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  • About
  • The Global ETD Search service is a free service for researchers to find electronic theses and dissertations. This service is provided by the Networked Digital Library of Theses and Dissertations.
    Our metadata is collected from universities around the world. If you manage a university/consortium/country archive and want to be added, details can be found on the NDLTD website.

"I can't see your eyes well 'cause your nose is too short" : an interactivity account of holistic and configural face processing

Farivar, Reza January 2002 (has links)
What is meant by configural and holistic processing? The present project attempts to answer this question by formalizing configural and holistic processing as interactive processing of face parts. Four face images were created from one main face by varying the eye distance and nose length of the face to yield a 2x2 feature-complete factorial combination set of stimuli. Participants viewed each version of the face for 100 msecs, and then identified the face they saw. Their responses were subjected to multidimensional signal detection analysis to obtain estimates of different types of perceptual interactions defined by General Recognition Theory (Ashby & Townsend, 1986). It is shown here that perception of upright faces exhibits a number of interactions that are not present for inverted faces. The nature of these interactions are linked to concepts of holistic and configural face processing. A computational justification is forwarded for this interactivity account of face processing.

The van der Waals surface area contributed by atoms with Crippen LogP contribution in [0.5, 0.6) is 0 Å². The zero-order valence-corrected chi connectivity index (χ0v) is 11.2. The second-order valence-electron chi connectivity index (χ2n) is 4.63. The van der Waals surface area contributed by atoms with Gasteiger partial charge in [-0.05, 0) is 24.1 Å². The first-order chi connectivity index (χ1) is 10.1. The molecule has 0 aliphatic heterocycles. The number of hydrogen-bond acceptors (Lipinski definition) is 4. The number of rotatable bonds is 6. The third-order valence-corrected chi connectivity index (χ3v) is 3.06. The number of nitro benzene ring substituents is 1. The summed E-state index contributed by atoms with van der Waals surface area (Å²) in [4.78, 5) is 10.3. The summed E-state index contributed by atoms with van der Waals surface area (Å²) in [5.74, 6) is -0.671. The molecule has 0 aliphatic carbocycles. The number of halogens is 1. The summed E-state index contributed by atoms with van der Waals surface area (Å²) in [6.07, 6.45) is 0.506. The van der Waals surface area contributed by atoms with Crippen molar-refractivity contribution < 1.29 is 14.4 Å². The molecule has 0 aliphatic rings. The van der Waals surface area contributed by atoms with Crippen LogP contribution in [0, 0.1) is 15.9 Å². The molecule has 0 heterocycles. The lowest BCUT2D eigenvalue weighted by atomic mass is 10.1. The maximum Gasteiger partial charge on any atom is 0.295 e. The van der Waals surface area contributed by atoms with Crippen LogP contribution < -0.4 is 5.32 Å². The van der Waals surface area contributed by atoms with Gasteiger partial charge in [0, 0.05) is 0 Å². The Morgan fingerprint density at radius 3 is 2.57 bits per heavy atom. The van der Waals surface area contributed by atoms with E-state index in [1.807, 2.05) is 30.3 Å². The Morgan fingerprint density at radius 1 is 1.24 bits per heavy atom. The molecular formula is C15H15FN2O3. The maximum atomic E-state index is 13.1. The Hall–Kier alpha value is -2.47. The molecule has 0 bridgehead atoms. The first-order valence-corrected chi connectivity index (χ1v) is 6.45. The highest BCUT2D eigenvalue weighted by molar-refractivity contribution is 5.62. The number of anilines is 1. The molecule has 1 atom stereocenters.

Behavioural and neuroimaging evidence for hemispheric asymmetries in face processing using divided visual field presentations

Mouchlianitis, Elias January 2012 (has links)
No description available.

Names and faces: the role of name labels in the formation of face representations

Gordon, Iris 31 May 2011 (has links)